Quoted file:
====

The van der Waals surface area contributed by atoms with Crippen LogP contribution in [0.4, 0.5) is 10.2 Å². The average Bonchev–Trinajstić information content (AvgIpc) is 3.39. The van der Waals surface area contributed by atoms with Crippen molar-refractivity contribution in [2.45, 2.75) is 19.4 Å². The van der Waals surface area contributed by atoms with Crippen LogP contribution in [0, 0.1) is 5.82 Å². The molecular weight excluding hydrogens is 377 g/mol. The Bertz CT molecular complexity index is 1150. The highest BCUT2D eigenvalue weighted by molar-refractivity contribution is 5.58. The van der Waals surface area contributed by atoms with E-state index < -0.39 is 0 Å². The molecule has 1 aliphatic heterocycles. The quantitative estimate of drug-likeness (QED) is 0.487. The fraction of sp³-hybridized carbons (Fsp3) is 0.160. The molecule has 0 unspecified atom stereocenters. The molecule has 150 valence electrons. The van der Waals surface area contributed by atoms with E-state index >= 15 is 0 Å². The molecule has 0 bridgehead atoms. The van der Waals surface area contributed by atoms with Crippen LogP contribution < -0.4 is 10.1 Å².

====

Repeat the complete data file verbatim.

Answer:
The van der Waals surface area contributed by atoms with Crippen LogP contribution in [0.4, 0.5) is 10.2 Å². The average Bonchev–Trinajstić information content (AvgIpc) is 3.39. The van der Waals surface area contributed by atoms with Crippen molar-refractivity contribution in [2.45, 2.75) is 19.4 Å². The van der Waals surface area contributed by atoms with Crippen LogP contribution in [0, 0.1) is 5.82 Å². The molecular weight excluding hydrogens is 377 g/mol. The Bertz CT molecular complexity index is 1150. The highest BCUT2D eigenvalue weighted by molar-refractivity contribution is 5.58. The van der Waals surface area contributed by atoms with E-state index < -0.39 is 0 Å². The molecule has 1 aliphatic heterocycles. The quantitative estimate of drug-likeness (QED) is 0.487. The fraction of sp³-hybridized carbons (Fsp3) is 0.160. The molecule has 0 unspecified atom stereocenters. The molecule has 150 valence electrons. The van der Waals surface area contributed by atoms with E-state index >= 15 is 0 Å². The molecule has 0 bridgehead atoms. The van der Waals surface area contributed by atoms with Crippen LogP contribution < -0.4 is 10.1 Å².